Akira Kurosawawas a Japanese filmmaker and painter who directed 30 films in a career spanning 57 years. He is regarded as one of the most important and influential film-makers in the history of cinema.
Kurosawa entered the Japanese film industry in 1936, following a brief stint as a painter. After years of working on numerous films as an assistant director and scriptwriter, he made his debut as a director during World War II with the popular action film ''Sanshiro Sugata'' (a.k.a. ''Judo Saga''). After the war, the critically acclaimed ''Drunken Angel'' (1948), in which Kurosawa cast the then little-known actor Toshiro Mifune in a starring role, cemented the director's reputation as one of the most important young film-makers in Japan. The two men would go on to collaborate on another fifteen films.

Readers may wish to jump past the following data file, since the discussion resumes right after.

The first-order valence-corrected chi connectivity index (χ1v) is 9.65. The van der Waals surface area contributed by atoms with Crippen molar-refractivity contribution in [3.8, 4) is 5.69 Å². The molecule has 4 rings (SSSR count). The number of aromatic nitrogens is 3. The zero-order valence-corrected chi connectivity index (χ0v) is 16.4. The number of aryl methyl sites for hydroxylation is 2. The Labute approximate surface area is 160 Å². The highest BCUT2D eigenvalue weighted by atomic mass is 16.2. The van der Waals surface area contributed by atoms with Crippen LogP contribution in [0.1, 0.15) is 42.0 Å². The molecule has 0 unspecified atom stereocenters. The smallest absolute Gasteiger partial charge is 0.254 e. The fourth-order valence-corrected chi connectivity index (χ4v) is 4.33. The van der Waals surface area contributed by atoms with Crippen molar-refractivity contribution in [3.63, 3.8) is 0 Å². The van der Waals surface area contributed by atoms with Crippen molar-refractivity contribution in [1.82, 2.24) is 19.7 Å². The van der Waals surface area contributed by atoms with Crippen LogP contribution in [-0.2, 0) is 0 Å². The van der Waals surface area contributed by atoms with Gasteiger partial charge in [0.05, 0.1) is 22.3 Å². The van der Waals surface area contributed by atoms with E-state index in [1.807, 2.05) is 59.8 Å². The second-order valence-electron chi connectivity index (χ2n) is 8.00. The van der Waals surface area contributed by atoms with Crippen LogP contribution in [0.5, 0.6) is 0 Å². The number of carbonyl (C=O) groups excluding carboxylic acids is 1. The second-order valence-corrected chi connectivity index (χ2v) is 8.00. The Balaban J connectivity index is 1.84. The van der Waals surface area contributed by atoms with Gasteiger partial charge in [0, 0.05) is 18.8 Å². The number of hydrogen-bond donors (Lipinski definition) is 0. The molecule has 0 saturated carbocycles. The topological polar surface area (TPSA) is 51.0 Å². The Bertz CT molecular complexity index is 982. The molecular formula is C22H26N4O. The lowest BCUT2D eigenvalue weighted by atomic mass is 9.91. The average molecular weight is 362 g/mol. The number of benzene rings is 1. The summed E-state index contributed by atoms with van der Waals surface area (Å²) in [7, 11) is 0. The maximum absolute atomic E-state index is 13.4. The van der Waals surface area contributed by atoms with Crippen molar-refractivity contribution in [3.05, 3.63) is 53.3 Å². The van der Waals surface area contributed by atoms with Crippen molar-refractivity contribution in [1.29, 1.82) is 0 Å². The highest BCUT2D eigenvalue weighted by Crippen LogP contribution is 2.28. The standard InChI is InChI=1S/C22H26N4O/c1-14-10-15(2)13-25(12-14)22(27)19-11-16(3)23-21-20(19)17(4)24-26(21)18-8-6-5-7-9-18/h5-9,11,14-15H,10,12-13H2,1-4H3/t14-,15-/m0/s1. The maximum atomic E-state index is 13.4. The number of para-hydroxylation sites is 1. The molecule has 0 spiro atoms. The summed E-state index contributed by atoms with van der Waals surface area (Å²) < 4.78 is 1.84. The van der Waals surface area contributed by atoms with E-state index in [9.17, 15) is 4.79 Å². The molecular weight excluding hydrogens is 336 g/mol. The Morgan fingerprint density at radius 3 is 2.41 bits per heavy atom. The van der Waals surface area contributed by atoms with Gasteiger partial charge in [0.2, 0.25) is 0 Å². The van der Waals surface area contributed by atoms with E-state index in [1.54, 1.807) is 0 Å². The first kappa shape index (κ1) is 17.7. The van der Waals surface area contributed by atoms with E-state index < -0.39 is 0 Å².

''Rashomon'', which premiered in Tokyo, became the surprise winner of the Golden Lion at the 1951 Venice Film Festival. The commercial and critical success of that film opened up Western film markets for the first time to the products of the Japanese film industry, which in turn led to international recognition for other Japanese film-makers. Kurosawa directed approximately one film per year throughout the 1950s and early 1960s, including a number of highly regarded (and often adapted) films, such as ''Ikiru'' (1952), ''Seven Samurai'' (1954) and ''Yojimbo'' (1961). After the 1960s he became much less prolific; even so, his later work—including his final two epics, ''Kagemusha'' (1980) and ''Ran'' (1985)—continued to receive great acclaim, though more often abroad than in Japan.
In 1990, he accepted the Academy Award for Lifetime Achievement. Posthumously, he was named "Asian of the Century" in the "Arts, Literature, and Culture" category by ''AsianWeek'' magazine and CNN, cited there as being among the five people who most prominently contributed to the improvement of Asia in the 20th century. His career has been honored by many retrospectives, critical studies and biographies in both print and video, and by releases in many consumer media. Provided by Wikipedia